It might have had Walt Disney’s personal touch and involvement, but this film is definitely the most adult-oriented in the studio’s existence. Sure, it can keep a young viewer’s attention with its submarines, deep-sea diving, and giant squids, but the plot and interactions with the characters are definitely directed at older audiences.

It’s one of those films that proves that Disney isn’t just for kids, and they can be mature, dark, and engaging while still being family-friendly. For those looking for something different from the house of mouse, this subaquatic sci-fi classic comes with the highest of recommendations.


Perhaps Disney’s most controversial film, The Black Cauldron was released in cinemas in 1985. The film was based on The Chronicles of Prydain by Lloyd Alexander, a trilogy of novels in turn based on Welsh mythology. In the film an evil Horned King attempts to utilize the aforementioned black cauldron in his attempts to rule the world. Hoping to prevent the Horned King from fulfilling his evil plan is a farmer, specifically a pig farmer, named Taran and his cohorts.

The film was revolutionary in a number of ways. It was one of the first films to use computer-generated imagery as well as the first Disney film to be rated PG. However, it was also the most expensive film Disney had ever produced at this point in time and a lackluster box office taking meant that this film nearly bankrupted the company. Although today it has a cult following this film has never received a great deal of public attention, certainly it was one Disney wanted to forget.


Coming quickly on the heels of The Black Cauldron’s epic failure was an updated version of Dicken’s Oliver Twist. Only in this version the orphan Oliver is a kitten who teams up with a pack of stray dogs in New York. Released in 1998, just before the Disney Renaissance, the film was a commercial success, however, it became quickly overshadowed by 1989’s release of The Little Mermaid and wasn’t to be released on home video until 1996. Although, a quality retelling of a Dicken’s classic Oliver and company have gone largely overlooked in the intervening years.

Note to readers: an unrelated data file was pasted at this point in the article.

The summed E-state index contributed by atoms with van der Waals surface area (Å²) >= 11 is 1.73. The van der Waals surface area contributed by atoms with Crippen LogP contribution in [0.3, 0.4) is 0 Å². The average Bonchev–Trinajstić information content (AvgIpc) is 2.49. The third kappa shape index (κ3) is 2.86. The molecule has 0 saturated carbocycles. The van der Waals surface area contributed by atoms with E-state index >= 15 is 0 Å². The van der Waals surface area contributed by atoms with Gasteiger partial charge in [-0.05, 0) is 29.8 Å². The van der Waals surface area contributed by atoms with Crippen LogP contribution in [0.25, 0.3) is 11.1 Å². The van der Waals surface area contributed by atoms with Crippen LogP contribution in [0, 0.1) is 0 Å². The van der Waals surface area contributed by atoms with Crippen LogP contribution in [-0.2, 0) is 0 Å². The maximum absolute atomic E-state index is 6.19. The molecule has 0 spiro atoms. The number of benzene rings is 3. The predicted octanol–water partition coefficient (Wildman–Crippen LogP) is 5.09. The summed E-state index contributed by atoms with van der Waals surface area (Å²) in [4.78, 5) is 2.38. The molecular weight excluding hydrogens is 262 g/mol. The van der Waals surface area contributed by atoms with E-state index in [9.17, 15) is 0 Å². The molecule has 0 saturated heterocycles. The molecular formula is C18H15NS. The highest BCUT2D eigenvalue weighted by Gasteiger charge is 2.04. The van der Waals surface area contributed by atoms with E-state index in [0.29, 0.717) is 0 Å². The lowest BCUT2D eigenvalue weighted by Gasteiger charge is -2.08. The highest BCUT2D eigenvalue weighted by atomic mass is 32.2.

The fifth highest-grossing film in 2000, the year of its release, and well-liked by audiences and critics alike for its stunning visuals and technical wizardry, Dinosaur has drifted into obscurity. At the time of its release, Dinosaur was considered a technical marvel, blending live-action backdrops with CGI dinosaur characters, achieving a sense of photorealism no other film had achieved so spectacularly until now. One could almost argue this film was a precursor to today’s photorealistic remake of The Lion King. Despite the technical achievements of the filmmakers, audiences found the story and characters in Dinosaur somewhat forgettable. Although, a vital step along the way to achieving the computer animation techniques used in today’s films, Dinosaur was unable to stomp its way into achieving the kind of reverie attributed to its decedents.


Released in 2004, Home on the Range came at the tail end of what’s known as the Disney Renaissance and is often considered exemplary of the waning quality at Disney around this time. In actual fact, Disney was turning its attention to computer animation, with Home on the Range their last 2D animated film until 2009’s Princess and the Frog. Critics and audiences were tough on this film for not living up to their idea of the Disney standard, and although largely forgotten, it’s possible to look back on this entry in the Disney canon and see the better qualities of this piece. With a fun story, a wacky cast of characters, and music from Disney stalwart and part of the Disney Renaissance’s driving force, Alan Menken, this film has a lot going for it.


The Great Mouse Detective was released in 1986 to commercial and critical success. It tells the story of a mouse, emulating the great detective Sherlock Holmes. While the film itself has drifted from the mainstream discourse, Disney fans have a good deal to thank Basil and his mystery solving adventures for.

RELATED: 10 Disney Animated Movies That Have Not Aged Well